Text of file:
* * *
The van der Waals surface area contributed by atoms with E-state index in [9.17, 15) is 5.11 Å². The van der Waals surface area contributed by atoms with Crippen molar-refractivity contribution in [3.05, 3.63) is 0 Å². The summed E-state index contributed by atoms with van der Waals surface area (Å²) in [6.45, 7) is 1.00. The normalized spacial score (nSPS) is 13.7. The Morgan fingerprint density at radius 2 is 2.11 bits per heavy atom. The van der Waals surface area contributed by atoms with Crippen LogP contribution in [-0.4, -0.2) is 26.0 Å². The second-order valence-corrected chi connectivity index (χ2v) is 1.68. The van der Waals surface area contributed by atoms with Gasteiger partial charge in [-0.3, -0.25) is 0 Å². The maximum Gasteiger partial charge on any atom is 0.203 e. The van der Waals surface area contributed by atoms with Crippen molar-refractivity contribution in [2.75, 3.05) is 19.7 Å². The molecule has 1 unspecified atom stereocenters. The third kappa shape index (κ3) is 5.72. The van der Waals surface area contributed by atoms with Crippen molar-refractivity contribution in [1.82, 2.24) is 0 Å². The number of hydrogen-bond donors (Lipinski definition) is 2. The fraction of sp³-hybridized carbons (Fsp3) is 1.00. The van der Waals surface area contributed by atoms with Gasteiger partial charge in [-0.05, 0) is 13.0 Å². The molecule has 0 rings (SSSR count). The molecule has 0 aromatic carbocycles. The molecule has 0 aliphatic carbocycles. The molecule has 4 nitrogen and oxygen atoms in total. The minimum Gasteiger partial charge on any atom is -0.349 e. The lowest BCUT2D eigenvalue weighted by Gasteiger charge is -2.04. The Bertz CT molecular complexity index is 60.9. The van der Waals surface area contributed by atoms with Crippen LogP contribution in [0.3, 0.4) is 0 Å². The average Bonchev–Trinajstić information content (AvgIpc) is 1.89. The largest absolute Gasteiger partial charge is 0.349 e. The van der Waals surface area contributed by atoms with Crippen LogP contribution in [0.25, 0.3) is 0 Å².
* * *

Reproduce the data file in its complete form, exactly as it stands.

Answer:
The van der Waals surface area contributed by atoms with E-state index in [9.17, 15) is 5.11 Å². The van der Waals surface area contributed by atoms with Crippen molar-refractivity contribution in [3.05, 3.63) is 0 Å². The summed E-state index contributed by atoms with van der Waals surface area (Å²) in [6.45, 7) is 1.00. The normalized spacial score (nSPS) is 13.7. The Morgan fingerprint density at radius 2 is 2.11 bits per heavy atom. The van der Waals surface area contributed by atoms with Crippen LogP contribution in [-0.4, -0.2) is 26.0 Å². The second-order valence-corrected chi connectivity index (χ2v) is 1.68. The van der Waals surface area contributed by atoms with Gasteiger partial charge in [-0.3, -0.25) is 0 Å². The maximum Gasteiger partial charge on any atom is 0.203 e. The van der Waals surface area contributed by atoms with Crippen molar-refractivity contribution in [2.75, 3.05) is 19.7 Å². The molecule has 1 unspecified atom stereocenters. The third kappa shape index (κ3) is 5.72. The van der Waals surface area contributed by atoms with Crippen molar-refractivity contribution in [1.82, 2.24) is 0 Å². The number of hydrogen-bond donors (Lipinski definition) is 2. The fraction of sp³-hybridized carbons (Fsp3) is 1.00. The van der Waals surface area contributed by atoms with Gasteiger partial charge in [-0.05, 0) is 13.0 Å². The molecule has 0 rings (SSSR count). The molecule has 0 aromatic carbocycles. The molecule has 0 aliphatic carbocycles. The molecule has 4 nitrogen and oxygen atoms in total. The minimum Gasteiger partial charge on any atom is -0.349 e. The lowest BCUT2D eigenvalue weighted by Gasteiger charge is -2.04. The Bertz CT molecular complexity index is 60.9. The van der Waals surface area contributed by atoms with Crippen LogP contribution in [0.3, 0.4) is 0 Å². The average Bonchev–Trinajstić information content (AvgIpc) is 1.89. The largest absolute Gasteiger partial charge is 0.349 e. The van der Waals surface area contributed by atoms with Crippen LogP contribution in [0.25, 0.3) is 0 Å².